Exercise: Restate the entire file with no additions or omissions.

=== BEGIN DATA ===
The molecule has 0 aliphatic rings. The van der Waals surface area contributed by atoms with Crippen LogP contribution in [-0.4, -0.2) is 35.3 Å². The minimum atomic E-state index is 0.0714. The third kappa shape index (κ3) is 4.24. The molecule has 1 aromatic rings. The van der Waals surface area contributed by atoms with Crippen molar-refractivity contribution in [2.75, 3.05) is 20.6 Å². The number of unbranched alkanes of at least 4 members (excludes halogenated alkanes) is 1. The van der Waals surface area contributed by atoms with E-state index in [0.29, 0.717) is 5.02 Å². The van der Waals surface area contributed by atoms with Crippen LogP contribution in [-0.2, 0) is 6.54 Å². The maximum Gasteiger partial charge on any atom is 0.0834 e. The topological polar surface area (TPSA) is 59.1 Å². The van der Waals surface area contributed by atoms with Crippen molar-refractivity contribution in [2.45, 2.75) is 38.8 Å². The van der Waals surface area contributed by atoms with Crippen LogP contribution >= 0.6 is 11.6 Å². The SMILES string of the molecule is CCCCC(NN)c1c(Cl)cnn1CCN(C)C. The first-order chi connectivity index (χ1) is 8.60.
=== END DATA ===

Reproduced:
The molecule has 0 aliphatic rings. The van der Waals surface area contributed by atoms with Crippen LogP contribution in [-0.4, -0.2) is 35.3 Å². The minimum atomic E-state index is 0.0714. The third kappa shape index (κ3) is 4.24. The molecule has 1 aromatic rings. The van der Waals surface area contributed by atoms with Crippen molar-refractivity contribution in [2.75, 3.05) is 20.6 Å². The number of unbranched alkanes of at least 4 members (excludes halogenated alkanes) is 1. The van der Waals surface area contributed by atoms with E-state index in [0.29, 0.717) is 5.02 Å². The van der Waals surface area contributed by atoms with Crippen LogP contribution in [-0.2, 0) is 6.54 Å². The maximum Gasteiger partial charge on any atom is 0.0834 e. The topological polar surface area (TPSA) is 59.1 Å². The van der Waals surface area contributed by atoms with Crippen molar-refractivity contribution in [2.45, 2.75) is 38.8 Å². The van der Waals surface area contributed by atoms with Crippen LogP contribution >= 0.6 is 11.6 Å². The SMILES string of the molecule is CCCCC(NN)c1c(Cl)cnn1CCN(C)C. The first-order chi connectivity index (χ1) is 8.60.